Once upon a time in America there was a thing called the “public interest.” The airwaves were a publicly owned resource, and broadcasters profiting from their use were obliged to serve “the public interest, convenience and necessity.” These principles were codified in 1927 and 1934 legislation and were accepted (if not universally loved) for decades. This policy was built on a philosophy that believed public resources existed for something more than the generation of corporate profit, a concept that might strike us as quaint these days. What is there in life but the service of corporate profit, after all?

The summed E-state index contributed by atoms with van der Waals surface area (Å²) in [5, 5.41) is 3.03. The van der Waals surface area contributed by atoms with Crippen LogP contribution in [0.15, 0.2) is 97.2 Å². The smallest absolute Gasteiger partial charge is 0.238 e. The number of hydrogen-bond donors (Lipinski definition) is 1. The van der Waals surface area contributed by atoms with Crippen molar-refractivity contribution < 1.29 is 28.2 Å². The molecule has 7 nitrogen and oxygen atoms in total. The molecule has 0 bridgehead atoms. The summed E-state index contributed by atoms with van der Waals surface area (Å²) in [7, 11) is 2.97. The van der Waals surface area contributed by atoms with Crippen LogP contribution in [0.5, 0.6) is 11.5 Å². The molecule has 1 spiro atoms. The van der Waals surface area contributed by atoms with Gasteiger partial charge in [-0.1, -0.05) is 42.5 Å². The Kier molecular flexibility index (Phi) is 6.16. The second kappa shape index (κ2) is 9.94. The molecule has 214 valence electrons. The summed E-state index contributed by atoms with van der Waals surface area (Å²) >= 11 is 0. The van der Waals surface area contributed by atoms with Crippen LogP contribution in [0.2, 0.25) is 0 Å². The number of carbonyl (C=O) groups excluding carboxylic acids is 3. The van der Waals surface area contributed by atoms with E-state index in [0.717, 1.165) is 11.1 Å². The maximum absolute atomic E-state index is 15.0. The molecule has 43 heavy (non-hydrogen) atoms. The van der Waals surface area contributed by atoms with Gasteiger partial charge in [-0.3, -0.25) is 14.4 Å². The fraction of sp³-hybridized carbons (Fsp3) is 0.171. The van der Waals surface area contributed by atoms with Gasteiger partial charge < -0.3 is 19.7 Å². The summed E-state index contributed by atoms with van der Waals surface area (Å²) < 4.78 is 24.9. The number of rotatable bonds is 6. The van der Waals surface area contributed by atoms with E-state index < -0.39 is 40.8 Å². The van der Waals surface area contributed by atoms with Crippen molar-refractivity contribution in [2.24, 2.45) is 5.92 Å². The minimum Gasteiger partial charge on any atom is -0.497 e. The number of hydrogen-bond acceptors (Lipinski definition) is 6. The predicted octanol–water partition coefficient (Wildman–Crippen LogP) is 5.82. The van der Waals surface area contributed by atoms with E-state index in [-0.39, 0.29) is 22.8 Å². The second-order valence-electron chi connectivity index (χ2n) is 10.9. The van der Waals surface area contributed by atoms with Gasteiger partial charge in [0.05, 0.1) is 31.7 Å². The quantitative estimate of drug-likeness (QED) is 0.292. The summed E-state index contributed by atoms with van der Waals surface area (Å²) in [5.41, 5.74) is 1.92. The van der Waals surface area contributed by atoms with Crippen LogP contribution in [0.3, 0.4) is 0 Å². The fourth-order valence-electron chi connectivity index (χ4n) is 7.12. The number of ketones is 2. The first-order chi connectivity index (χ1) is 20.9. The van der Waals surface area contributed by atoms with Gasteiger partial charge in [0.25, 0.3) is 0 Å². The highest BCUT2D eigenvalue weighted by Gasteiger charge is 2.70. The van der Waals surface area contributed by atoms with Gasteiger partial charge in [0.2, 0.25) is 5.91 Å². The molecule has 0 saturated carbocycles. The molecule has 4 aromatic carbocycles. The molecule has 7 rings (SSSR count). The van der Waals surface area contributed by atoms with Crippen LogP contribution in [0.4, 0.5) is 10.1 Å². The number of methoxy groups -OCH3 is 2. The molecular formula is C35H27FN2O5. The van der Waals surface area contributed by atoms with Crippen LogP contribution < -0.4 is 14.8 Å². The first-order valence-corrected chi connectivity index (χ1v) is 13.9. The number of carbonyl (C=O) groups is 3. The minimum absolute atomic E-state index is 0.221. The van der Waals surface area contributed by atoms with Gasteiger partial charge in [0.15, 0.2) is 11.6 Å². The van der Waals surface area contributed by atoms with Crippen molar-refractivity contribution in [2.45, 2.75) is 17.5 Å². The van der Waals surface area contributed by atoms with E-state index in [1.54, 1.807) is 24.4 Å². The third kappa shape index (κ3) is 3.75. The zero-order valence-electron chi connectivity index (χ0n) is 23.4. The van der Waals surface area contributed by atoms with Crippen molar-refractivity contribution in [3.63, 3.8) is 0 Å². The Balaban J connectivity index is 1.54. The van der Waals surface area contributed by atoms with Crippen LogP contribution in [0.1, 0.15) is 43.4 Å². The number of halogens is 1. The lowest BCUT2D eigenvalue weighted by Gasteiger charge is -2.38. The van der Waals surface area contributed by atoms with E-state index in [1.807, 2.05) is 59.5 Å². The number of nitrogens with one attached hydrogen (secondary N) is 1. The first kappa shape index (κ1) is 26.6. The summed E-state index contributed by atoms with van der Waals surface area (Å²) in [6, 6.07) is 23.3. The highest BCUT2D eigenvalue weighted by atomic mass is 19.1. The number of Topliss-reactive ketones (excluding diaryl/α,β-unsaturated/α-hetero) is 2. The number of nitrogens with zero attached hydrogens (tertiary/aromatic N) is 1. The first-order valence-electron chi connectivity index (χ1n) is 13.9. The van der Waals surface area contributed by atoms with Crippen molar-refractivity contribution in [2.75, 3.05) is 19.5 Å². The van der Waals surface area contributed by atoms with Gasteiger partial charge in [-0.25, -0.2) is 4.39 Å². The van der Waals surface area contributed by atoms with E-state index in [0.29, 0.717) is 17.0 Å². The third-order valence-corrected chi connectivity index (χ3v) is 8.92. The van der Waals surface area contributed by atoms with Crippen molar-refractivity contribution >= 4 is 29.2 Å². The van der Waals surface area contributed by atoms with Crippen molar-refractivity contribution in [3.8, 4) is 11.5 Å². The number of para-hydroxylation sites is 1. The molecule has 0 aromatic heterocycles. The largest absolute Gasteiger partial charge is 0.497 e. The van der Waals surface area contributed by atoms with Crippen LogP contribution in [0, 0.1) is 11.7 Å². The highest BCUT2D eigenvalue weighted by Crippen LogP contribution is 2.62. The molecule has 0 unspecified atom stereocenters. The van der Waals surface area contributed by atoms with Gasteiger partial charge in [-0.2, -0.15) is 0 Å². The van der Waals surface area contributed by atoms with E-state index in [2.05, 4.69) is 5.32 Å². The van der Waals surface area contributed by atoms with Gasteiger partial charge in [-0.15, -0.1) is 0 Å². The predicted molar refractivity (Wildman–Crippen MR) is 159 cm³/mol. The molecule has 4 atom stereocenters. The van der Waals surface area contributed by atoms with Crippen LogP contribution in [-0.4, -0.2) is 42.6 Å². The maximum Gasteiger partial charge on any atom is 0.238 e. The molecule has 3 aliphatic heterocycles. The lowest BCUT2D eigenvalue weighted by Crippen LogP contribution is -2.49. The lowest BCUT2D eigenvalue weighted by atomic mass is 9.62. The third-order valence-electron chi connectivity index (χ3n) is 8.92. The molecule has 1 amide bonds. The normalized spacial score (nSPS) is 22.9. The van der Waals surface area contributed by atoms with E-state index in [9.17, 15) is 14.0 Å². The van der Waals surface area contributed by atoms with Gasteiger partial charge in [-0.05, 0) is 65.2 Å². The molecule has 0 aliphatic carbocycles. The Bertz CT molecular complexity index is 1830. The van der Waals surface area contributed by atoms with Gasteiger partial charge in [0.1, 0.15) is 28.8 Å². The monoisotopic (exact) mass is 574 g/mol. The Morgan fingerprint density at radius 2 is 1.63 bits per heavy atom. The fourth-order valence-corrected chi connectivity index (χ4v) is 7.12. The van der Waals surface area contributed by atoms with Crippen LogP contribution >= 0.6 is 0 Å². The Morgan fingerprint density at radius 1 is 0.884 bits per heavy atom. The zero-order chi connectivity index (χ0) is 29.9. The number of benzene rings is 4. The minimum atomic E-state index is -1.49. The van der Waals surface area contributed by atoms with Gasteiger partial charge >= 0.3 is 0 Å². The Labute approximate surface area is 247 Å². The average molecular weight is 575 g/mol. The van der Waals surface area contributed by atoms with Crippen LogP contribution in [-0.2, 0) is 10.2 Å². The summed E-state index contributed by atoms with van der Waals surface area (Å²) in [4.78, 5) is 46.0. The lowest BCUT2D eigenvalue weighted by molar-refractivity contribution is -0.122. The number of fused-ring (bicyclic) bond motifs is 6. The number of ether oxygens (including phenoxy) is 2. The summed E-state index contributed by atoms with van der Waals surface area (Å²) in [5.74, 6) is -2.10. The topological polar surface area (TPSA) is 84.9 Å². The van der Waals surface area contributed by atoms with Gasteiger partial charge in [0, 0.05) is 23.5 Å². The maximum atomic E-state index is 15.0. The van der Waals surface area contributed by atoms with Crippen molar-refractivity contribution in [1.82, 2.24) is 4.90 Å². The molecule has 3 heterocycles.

The idea that there’s more to life than private ownership and profit began unraveling in earnest when Reagan took office and appointed Mark Fowler to head the FCC. In a truly landmark moment, Fowler and Senior Legal Advisor Daniel Brenner co-authored a 1982 paper that “updated” our concept of public interest, stating that the public interest is “what the public is interested in.” And no, I’m not making that up. (More…)